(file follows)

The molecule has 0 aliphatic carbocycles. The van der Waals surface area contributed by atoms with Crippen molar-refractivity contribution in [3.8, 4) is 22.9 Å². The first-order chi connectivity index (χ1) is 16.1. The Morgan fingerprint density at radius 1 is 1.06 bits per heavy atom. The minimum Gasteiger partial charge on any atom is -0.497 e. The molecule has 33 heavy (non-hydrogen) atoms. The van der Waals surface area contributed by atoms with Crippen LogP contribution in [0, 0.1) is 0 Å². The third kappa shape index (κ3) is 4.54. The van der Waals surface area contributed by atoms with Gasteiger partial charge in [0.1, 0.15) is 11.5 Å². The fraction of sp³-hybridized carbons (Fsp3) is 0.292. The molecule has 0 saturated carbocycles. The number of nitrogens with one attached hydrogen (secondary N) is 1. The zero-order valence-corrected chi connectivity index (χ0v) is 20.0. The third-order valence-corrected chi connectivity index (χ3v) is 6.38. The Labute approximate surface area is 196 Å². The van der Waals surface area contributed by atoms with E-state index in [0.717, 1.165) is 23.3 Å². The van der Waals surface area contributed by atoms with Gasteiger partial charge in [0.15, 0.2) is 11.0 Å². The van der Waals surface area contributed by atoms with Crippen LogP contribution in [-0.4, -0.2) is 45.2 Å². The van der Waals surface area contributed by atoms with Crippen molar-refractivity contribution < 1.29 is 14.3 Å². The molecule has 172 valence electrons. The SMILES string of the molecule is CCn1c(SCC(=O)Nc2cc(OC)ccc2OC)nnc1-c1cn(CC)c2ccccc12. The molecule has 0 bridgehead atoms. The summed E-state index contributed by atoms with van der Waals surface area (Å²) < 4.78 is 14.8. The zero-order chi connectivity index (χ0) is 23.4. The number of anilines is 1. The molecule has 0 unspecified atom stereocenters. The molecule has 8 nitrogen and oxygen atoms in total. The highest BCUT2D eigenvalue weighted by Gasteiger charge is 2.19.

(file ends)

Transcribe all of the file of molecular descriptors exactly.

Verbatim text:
The molecule has 0 aliphatic carbocycles. The van der Waals surface area contributed by atoms with Crippen molar-refractivity contribution in [3.8, 4) is 22.9 Å². The first-order chi connectivity index (χ1) is 16.1. The Morgan fingerprint density at radius 1 is 1.06 bits per heavy atom. The minimum Gasteiger partial charge on any atom is -0.497 e. The molecule has 33 heavy (non-hydrogen) atoms. The van der Waals surface area contributed by atoms with Crippen LogP contribution in [0, 0.1) is 0 Å². The third kappa shape index (κ3) is 4.54. The van der Waals surface area contributed by atoms with Gasteiger partial charge in [0.1, 0.15) is 11.5 Å². The fraction of sp³-hybridized carbons (Fsp3) is 0.292. The molecule has 0 saturated carbocycles. The number of nitrogens with one attached hydrogen (secondary N) is 1. The zero-order valence-corrected chi connectivity index (χ0v) is 20.0. The third-order valence-corrected chi connectivity index (χ3v) is 6.38. The Labute approximate surface area is 196 Å². The van der Waals surface area contributed by atoms with E-state index in [0.717, 1.165) is 23.3 Å². The van der Waals surface area contributed by atoms with Gasteiger partial charge in [0.15, 0.2) is 11.0 Å². The van der Waals surface area contributed by atoms with Crippen LogP contribution in [-0.4, -0.2) is 45.2 Å². The van der Waals surface area contributed by atoms with Crippen molar-refractivity contribution < 1.29 is 14.3 Å². The molecule has 172 valence electrons. The SMILES string of the molecule is CCn1c(SCC(=O)Nc2cc(OC)ccc2OC)nnc1-c1cn(CC)c2ccccc12. The molecule has 0 bridgehead atoms. The summed E-state index contributed by atoms with van der Waals surface area (Å²) < 4.78 is 14.8. The zero-order chi connectivity index (χ0) is 23.4. The number of anilines is 1. The molecule has 0 unspecified atom stereocenters. The molecule has 8 nitrogen and oxygen atoms in total. The highest BCUT2D eigenvalue weighted by Gasteiger charge is 2.19.